Hotel Ezra Cornell (HEC) presents students with challenges all year as they plan every aspect of this hospitality industry conference, from flowers and floor plans to guest speakers. For Katie DeVantier '12, this year's HEC design director, the biggest headache came from a humble tool of the trade: the plate.
Conference attendees traditionally receive a commemorative plate. But with only 8 weeks to go before HEC, the company that had donated the plates for the past several years informed DeVantier it would not be doing so again. "I needed to come up with $5,000 if we wanted plates," she said. After many phone calls and meetings, the students secured a donation. "An overwhelming sense of pride and accomplishment rushed through my body as I tore open the first box of plates," she said.
Problem-solving is just one skill students learned at the School of Hotel Administration's 87th annual HEC April 12-15 at the Statler Hotel. HEC's goal is twofold: to offer students the opportunity to practice the skills they have learned in the classroom and to showcase their talents to the industry professionals who attend.
"There is a special energy around Statler Hall during HEC weekend, a mixture of excitement and adrenaline," said Ali Hoyt '12, managing director. "All Hotelies pull together, and there is a great sense of pride in everything that we have accomplished, together. And having 300 guests commend everyone for another fabulous HEC weekend is the icing on the cake."
This year's theme, "Life Is Service Innovation," focused on the guest experience. Danielle Foster '12, communications director, headed up the creation of a mobile website that let guests network and view information to navigate HEC, from the schedule to menus and student profiles. She also created a Flickr slideshow of past attendees reflecting on what HEC means to them. Inspired by feedback from last year's guests, Celia Erickson '12, food and beverage director, changed the Saturday breakfast to room service with fruit and pastries, instead of a traditional buffet.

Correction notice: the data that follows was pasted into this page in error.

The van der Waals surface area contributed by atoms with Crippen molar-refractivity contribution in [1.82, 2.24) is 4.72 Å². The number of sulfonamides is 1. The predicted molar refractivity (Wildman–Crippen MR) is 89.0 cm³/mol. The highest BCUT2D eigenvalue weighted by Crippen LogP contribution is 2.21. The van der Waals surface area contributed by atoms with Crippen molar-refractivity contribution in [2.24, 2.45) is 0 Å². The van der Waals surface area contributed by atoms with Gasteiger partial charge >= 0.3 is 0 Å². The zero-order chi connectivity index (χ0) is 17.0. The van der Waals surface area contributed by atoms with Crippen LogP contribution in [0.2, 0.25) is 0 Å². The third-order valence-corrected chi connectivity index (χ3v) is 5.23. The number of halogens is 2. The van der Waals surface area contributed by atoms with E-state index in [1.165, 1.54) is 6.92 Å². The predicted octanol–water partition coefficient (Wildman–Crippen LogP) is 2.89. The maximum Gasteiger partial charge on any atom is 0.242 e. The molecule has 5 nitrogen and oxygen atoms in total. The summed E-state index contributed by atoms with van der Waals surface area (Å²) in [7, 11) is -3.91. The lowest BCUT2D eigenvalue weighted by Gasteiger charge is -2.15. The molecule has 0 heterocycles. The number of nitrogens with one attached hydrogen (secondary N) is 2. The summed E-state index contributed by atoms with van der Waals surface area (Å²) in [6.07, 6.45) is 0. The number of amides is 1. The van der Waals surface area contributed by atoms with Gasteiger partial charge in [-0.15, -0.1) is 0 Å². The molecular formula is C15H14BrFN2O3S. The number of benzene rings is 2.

Many of the presentations touched on the idea of change as well. Industry innovator Ian Schrager launched the weekend with a talk on his new PUBLIC hotels and insight into groundbreaking companies. Raul Leal, president of Virgin Hotels, was among the panelists who discussed how hospitality companies can provide personal guest experiences through "mass customization." Trends in the wine industry, including interest in New World wines, was the focus of a talk by expert Kevin Zraly.
Plates aside, the toughest part of HEC was working with peers -- motivating teams, assigning work and meeting deadlines, several directors said.
"It was strange at first to lead a team of people with whom I worked side by side during previous HECs," Erickson said. But the fact that she came into the position knowing many of her peers allowed her to play to their strengths and lead the team successfully, she said.
The chance to get experience in operations management has made HEC the highlight of her Hotel School education, Erickson said. "Although we may not get a lot of sleep leading up to the weekend, the hard work and dedication really pay off when you see students who are able to say, 'I just hosted some of the top people in the industry and was able to gain their attention and show them my strengths.'"